Now back to doing my authorial happy dance. We’re less than one month out from GEEKOMANCY’s release, and I am reaching the stage of excited where it requires deliberate effort to calm down at times. I’m also hard at work on the sequel, so that there can be another adventure with Ree Reyes to share with readers next year.

First Blurb for Geekomancy

Today, I got the first blurb for Geekomancy! And it’s a doozy, if I do say so myself.

“If Buffy hooked up with Doctor Who while on board the Serenity, this book would be their lovechild. In other words, GEEKOMANCY is full of epic win.”
– Marie Lu, author of the Legend trilogy
This is me doing my happy author dance. Those who have seen the ‘There Will Be Flail’ video will have a good idea of what said dance looks like.
We’ll be able to use this quote on the cover, at the various websites, etc. Cover blurbs are a great way to give a snapshot of what is worth getting excited about in a novel, and they help draw in the audiences for established/popular authors to build buzz. We’ve got a few other leads out for blurbs, and I hope the novel connects with some of the other folks reading as well.

Diving ahead

Geekomancy has gone off to my editor, and any day now the next round (line edits) will arrive.  In the meantime, I’ve been plotting and planning and thinkerating about the sequel.  I’ve never written a sequel before, so I have a whole new set of challenges and opportunities.

Since Geekomnancy was originally a distraction from my ‘real’ project, the stress level when I started writing was very low.  I was just taking a fun break to try out an idea. Now I have a deadline, established continuity, series ambitions, and so on.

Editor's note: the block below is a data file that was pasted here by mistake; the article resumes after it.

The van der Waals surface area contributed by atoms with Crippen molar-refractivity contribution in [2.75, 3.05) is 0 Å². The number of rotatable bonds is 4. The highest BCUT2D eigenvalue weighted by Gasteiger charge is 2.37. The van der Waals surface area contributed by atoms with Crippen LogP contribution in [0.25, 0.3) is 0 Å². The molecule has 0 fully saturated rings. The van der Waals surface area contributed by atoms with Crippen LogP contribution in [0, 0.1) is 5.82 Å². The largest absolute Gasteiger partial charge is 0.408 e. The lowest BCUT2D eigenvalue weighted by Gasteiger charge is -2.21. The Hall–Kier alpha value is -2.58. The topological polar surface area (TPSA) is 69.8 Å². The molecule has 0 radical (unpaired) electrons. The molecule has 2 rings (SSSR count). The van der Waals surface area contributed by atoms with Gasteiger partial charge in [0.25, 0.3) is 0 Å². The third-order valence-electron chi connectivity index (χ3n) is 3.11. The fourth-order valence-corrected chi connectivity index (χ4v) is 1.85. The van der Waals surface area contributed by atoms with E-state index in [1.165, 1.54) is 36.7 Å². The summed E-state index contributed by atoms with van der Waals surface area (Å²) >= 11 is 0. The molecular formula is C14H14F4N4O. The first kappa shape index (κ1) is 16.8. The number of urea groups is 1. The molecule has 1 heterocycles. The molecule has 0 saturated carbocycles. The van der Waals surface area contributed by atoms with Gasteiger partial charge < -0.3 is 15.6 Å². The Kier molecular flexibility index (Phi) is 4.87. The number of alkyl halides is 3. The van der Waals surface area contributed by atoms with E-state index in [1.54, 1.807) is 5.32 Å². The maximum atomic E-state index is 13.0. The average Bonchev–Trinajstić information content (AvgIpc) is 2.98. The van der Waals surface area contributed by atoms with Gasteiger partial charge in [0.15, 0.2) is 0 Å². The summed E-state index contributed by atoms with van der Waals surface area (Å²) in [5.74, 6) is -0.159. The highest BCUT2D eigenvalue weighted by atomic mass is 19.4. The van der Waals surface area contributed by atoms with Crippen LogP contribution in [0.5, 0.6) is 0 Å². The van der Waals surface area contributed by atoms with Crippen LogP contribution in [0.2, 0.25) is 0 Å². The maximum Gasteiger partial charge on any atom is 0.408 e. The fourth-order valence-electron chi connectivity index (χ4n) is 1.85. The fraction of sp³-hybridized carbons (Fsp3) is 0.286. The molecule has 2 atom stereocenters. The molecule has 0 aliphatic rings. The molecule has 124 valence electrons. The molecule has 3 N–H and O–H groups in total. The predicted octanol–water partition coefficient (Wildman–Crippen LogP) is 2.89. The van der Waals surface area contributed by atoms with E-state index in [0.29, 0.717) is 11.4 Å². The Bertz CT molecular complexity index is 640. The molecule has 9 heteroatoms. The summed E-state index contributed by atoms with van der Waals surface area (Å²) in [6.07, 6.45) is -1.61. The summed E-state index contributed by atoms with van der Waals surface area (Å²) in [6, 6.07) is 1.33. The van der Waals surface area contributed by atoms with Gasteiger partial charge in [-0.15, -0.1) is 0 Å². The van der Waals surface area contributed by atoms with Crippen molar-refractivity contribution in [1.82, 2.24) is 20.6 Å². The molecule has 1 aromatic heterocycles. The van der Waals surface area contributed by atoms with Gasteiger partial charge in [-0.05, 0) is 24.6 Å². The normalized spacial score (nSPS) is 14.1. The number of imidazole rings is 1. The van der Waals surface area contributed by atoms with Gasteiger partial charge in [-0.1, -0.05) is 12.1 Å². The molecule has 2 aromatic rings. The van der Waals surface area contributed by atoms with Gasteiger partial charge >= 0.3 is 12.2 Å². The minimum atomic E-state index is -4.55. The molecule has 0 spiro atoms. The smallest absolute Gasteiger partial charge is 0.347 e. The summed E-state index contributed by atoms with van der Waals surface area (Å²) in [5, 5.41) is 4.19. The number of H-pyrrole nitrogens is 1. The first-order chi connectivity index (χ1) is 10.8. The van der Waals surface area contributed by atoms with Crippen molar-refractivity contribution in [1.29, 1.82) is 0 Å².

What I usually do (as in, what I’ve done for the last four novel starts) is to think and outline and ponder characters and plot, throwing it all into a mental pile.  When that mental pile of ideas and characters got too high, it would tumble into a wave of writing, and I’d ride that wave to get the first draft started.

The pile is building, and I’m trying to push myself to make the second book even more fun, more exciting than the first one, to build on what I’ve done while also finding something new to show readers, while keeping myself from stressing out too much (ala “oh crap Sophomore slump and I have way less time to write this book and what if the first one was a total fluke!”).

All in all, this time around, I’m feeling less like preparation is building up a mountain of ideas and more that it’s strapping on gear to prepare for my first skydive.

The light is green, I’m standing in the open door of the plane, the wind rushing in, lapping at my fingers.

Nothing left to do but let go and dive.  Also, I should probably avoid that turbine.

2012 Debut Author Challenge and Sequel Musings

I’ve been invited to participate as a featured author in the 2012 Debut Author Challenge at The Qwillery.

I followed the DAC a bit last year, and have had author friends featured last year and more folks featured this year.  I’m excited to participate in this conversation, sharing thoughts about Geekomancy, writing, and whatever else comes up.  My presence there is currently slight, since I don’t have a cover or locked-in pubdate for the book.  But as that info comes in and I get approval to unleash it on the world, you’ll find it there as well as in all of my other social media presences.

This week, in addition to flailing in excitement over the deal, I’ve been thinking about possibilities for the second book in the Geekomancy series.  Adam and I will be talking this coming week, and I’m very excited to chat about future possibilities for the series — I’ve never written a sequel before, so it’s going to be a great challenge to take the same core concept and fun characters which caught so much attention with Geekomancy and take it up to the next level, with new characters, new stories, and new geeky jokes and references.

Return to Geekomancy